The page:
A novel clinical tool to classify facioscapulohumeral muscular dystrophy phenotypes

Giulia Ricci, Lucia Ruggiero, Liliana Vercelli, Francesco Sera, Ana Nikolic, Monica Govi, Fabiano Mele, Jessica Daolio, Corrado Angelini, Giovanni Antonini, Angela Lucia Berardinelli, Elisabetta Bucci, Michelangelo Cao, Maria Chiara D’Amico, Maria Grazia D'Angelo, A. Di Muzio, Massimiliano Filosto, Lorenzo Maggi, Maurizio Gualtiero Moggio, T. MonginiLucia Morandi, E. Pegoraro, C. Rodolico, Lucio Santoro, Gabriele Siciliano, Giuliano Tomelleri, Luisa Villa, Rossella Tupler

Research output: Contribution to journalArticlepeer-review

Abstract

Based on the 7-year experience of the Italian Clinical Network for FSHD, we revised the FSHD clinical form to describe, in a harmonized manner, the phenotypic spectrum observed in FSHD. The new Comprehensive Clinical Evaluation Form (CCEF) defines various clinical categories by the combination of different features. The inter-rater reproducibility of the CCEF was assessed between two examiners using kappa statistics by evaluating 56 subjects carrying the molecular marker used for FSHD diagnosis. The CCEF classifies: (1) subjects presenting facial and scapular girdle muscle weakness typical of FSHD (category A, subcategories A1–A3), (2) subjects with muscle weakness limited to scapular girdle or facial muscles (category B subcategories B1, B2), (3) asymptomatic/healthy subjects (category C, subcategories C1, C2), (4) subjects with myopathic phenotype presenting clinical features not consistent with FSHD canonical phenotype (D, subcategories D1, D2). The inter-rater reliability study showed an excellent concordance of the final four CCEF categories with a κ equal to 0.90; 95 % CI (0.71; 0.97). Absolute agreement was observed for categories C and D, an excellent agreement for categories A [κ = 0.88; 95 % CI (0.75; 1.00)], and a good agreement for categories B [κ = 0.79; 95 % CI (0.57; 1.00)]. The CCEF supports the harmonized phenotypic classification of patients and families. The categories outlined by the CCEF may assist diagnosis, genetic counseling and natural history studies. Furthermore, the CCEF categories could support selection of patients in randomized clinical trials. This precise categorization might also promote the search of genetic factor(s) contributing to the phenotypic spectrum of disease.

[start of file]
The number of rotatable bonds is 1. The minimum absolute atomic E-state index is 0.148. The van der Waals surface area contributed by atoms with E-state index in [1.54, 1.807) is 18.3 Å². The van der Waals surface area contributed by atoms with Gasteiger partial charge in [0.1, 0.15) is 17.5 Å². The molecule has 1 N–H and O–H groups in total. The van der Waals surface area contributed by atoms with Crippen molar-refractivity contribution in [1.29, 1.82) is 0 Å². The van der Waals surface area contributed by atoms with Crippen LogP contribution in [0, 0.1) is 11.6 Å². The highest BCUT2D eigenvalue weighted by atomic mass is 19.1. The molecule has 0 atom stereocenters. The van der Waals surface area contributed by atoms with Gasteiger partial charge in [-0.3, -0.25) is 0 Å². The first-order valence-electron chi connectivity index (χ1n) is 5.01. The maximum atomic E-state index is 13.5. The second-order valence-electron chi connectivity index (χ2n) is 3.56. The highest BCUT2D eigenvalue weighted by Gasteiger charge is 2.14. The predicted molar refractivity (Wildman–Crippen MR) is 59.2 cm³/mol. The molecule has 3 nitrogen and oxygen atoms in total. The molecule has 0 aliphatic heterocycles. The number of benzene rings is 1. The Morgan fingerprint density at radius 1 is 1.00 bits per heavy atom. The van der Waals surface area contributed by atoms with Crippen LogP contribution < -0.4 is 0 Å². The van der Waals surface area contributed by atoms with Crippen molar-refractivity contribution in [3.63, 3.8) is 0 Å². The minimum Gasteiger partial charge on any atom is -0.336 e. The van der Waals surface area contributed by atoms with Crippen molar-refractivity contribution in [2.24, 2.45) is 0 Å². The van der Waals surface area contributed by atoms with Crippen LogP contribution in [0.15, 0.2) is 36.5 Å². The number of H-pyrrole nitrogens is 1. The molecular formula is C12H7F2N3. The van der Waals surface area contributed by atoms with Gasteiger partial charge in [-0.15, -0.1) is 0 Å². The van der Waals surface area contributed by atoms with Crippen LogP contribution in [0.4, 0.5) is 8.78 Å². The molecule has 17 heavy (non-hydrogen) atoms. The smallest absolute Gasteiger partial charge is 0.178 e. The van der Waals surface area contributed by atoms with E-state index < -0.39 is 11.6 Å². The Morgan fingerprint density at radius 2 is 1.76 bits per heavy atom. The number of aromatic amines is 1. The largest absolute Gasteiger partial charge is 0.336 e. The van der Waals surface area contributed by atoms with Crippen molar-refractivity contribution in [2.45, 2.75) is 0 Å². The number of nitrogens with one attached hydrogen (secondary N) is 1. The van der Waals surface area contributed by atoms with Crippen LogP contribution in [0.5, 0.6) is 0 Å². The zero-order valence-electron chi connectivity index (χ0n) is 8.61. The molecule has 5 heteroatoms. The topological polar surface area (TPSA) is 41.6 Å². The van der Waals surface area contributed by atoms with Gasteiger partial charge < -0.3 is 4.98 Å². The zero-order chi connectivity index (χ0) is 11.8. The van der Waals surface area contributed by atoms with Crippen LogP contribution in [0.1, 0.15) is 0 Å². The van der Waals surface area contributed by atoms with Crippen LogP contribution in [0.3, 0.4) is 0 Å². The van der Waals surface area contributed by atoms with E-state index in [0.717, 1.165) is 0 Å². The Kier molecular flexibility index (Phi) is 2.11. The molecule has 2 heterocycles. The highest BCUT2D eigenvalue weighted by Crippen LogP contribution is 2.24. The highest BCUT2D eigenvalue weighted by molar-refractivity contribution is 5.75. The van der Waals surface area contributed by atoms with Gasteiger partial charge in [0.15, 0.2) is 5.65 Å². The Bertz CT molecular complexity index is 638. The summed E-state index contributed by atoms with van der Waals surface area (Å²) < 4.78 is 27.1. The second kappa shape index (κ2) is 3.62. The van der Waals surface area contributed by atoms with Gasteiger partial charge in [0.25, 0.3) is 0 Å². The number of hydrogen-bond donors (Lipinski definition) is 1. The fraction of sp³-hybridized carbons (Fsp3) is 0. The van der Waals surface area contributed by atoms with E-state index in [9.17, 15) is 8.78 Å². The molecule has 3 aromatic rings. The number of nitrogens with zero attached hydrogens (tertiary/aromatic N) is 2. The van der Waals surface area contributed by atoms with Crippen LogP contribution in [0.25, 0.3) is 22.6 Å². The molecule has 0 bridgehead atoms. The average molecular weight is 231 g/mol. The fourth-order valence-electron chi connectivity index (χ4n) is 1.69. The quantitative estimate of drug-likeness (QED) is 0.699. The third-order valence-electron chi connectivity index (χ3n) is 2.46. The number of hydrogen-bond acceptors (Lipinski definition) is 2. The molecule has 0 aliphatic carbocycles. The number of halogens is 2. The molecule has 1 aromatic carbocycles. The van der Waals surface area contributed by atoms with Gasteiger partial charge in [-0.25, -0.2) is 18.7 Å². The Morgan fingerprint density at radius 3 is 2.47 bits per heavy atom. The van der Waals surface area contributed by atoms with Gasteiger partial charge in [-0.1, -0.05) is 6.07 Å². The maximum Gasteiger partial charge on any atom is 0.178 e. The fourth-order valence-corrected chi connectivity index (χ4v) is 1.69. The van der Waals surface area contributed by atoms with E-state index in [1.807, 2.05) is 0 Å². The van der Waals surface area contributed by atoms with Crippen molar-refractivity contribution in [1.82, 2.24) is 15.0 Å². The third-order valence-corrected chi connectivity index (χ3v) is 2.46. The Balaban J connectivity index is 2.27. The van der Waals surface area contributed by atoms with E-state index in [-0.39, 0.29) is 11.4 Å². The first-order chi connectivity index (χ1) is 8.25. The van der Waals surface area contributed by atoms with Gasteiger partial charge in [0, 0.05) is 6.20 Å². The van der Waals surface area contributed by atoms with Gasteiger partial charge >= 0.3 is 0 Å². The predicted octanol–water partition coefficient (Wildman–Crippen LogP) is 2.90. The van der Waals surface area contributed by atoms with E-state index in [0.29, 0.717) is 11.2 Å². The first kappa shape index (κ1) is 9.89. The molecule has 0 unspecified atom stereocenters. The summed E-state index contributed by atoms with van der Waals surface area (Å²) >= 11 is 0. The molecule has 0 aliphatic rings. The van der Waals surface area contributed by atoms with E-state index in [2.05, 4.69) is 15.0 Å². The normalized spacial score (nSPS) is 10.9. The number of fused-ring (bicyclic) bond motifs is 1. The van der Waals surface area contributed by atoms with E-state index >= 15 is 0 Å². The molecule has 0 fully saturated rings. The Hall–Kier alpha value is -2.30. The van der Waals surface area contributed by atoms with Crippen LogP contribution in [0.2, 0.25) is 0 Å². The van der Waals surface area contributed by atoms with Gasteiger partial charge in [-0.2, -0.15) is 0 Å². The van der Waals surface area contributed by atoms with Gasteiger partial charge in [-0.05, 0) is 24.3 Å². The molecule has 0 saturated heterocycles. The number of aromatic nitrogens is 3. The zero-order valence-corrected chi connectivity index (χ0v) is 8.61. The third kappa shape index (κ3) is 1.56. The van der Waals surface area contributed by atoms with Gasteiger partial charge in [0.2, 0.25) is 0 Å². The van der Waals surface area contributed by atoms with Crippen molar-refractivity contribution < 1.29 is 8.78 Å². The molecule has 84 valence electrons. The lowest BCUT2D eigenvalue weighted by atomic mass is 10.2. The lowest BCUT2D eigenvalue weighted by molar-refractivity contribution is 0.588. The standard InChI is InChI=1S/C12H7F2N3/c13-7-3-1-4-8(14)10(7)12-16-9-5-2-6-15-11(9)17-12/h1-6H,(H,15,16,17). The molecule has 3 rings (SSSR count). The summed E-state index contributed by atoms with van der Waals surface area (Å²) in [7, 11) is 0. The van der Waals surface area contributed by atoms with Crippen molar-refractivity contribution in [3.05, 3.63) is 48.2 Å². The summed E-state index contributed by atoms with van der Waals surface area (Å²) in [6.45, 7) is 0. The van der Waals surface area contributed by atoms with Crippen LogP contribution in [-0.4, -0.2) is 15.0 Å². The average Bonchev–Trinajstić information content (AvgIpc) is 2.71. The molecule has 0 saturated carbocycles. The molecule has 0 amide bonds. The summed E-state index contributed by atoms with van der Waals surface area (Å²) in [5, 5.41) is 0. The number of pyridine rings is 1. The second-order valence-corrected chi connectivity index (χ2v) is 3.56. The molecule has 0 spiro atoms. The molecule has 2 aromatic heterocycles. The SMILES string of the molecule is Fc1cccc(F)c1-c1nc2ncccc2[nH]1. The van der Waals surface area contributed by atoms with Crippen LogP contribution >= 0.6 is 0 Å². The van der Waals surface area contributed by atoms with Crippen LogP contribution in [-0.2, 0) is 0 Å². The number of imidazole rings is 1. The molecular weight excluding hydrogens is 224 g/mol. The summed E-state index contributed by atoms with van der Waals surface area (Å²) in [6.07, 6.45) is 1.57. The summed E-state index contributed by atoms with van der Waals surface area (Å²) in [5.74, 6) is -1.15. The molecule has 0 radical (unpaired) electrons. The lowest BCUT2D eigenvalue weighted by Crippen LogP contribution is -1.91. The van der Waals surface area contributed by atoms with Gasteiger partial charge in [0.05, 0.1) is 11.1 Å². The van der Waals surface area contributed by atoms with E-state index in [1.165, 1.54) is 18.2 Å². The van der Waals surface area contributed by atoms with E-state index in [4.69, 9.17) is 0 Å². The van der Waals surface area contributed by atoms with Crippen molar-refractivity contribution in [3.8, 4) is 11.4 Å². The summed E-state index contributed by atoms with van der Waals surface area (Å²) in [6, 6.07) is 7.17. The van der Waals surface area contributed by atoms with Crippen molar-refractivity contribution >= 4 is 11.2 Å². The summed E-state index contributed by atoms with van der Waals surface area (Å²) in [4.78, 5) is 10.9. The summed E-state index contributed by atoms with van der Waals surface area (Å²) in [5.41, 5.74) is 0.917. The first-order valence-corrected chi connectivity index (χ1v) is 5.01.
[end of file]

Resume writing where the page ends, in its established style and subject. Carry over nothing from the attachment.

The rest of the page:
Original languageEnglish
Pages (from-to)1204-1214
Number of pages11
JournalJournal of Neurology
Volume263
Issue number6
DOIs
Publication statusPublished - 2016

Keywords

  • Clinical phenotype
  • Diagnostic criteria
  • Disease classification
  • Disease registry
  • FSHD

ASJC Scopus subject areas

  • Clinical Neurology
  • Neurology

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